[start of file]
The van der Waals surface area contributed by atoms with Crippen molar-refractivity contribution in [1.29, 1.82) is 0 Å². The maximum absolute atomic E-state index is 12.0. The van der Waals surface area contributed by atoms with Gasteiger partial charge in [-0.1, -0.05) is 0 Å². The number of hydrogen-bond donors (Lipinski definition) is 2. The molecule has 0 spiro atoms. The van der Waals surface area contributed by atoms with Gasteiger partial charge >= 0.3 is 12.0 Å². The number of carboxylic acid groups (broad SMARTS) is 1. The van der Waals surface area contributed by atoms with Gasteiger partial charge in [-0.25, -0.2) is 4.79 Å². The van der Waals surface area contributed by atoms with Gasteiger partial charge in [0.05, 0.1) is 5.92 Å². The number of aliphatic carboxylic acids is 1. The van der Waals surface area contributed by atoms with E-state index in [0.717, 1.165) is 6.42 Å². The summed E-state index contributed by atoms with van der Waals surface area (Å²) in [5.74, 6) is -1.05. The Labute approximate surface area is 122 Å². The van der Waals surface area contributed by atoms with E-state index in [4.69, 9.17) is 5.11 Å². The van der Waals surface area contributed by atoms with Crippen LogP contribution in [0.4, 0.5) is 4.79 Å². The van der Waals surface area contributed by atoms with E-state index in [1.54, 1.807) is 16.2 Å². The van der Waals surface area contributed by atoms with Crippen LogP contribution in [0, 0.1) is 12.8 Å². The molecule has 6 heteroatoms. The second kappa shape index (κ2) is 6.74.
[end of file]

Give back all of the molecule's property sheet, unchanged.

The van der Waals surface area contributed by atoms with Crippen molar-refractivity contribution in [1.29, 1.82) is 0 Å². The maximum absolute atomic E-state index is 12.0. The van der Waals surface area contributed by atoms with Gasteiger partial charge in [-0.1, -0.05) is 0 Å². The number of hydrogen-bond donors (Lipinski definition) is 2. The molecule has 0 spiro atoms. The van der Waals surface area contributed by atoms with Gasteiger partial charge >= 0.3 is 12.0 Å². The number of carboxylic acid groups (broad SMARTS) is 1. The van der Waals surface area contributed by atoms with Gasteiger partial charge in [-0.25, -0.2) is 4.79 Å². The van der Waals surface area contributed by atoms with Gasteiger partial charge in [0.05, 0.1) is 5.92 Å². The number of aliphatic carboxylic acids is 1. The van der Waals surface area contributed by atoms with E-state index in [0.717, 1.165) is 6.42 Å². The summed E-state index contributed by atoms with van der Waals surface area (Å²) in [5.74, 6) is -1.05. The Labute approximate surface area is 122 Å². The van der Waals surface area contributed by atoms with E-state index in [4.69, 9.17) is 5.11 Å². The van der Waals surface area contributed by atoms with Crippen LogP contribution in [0.4, 0.5) is 4.79 Å². The van der Waals surface area contributed by atoms with E-state index in [1.54, 1.807) is 16.2 Å². The van der Waals surface area contributed by atoms with Crippen LogP contribution in [0, 0.1) is 12.8 Å². The molecule has 6 heteroatoms. The second kappa shape index (κ2) is 6.74.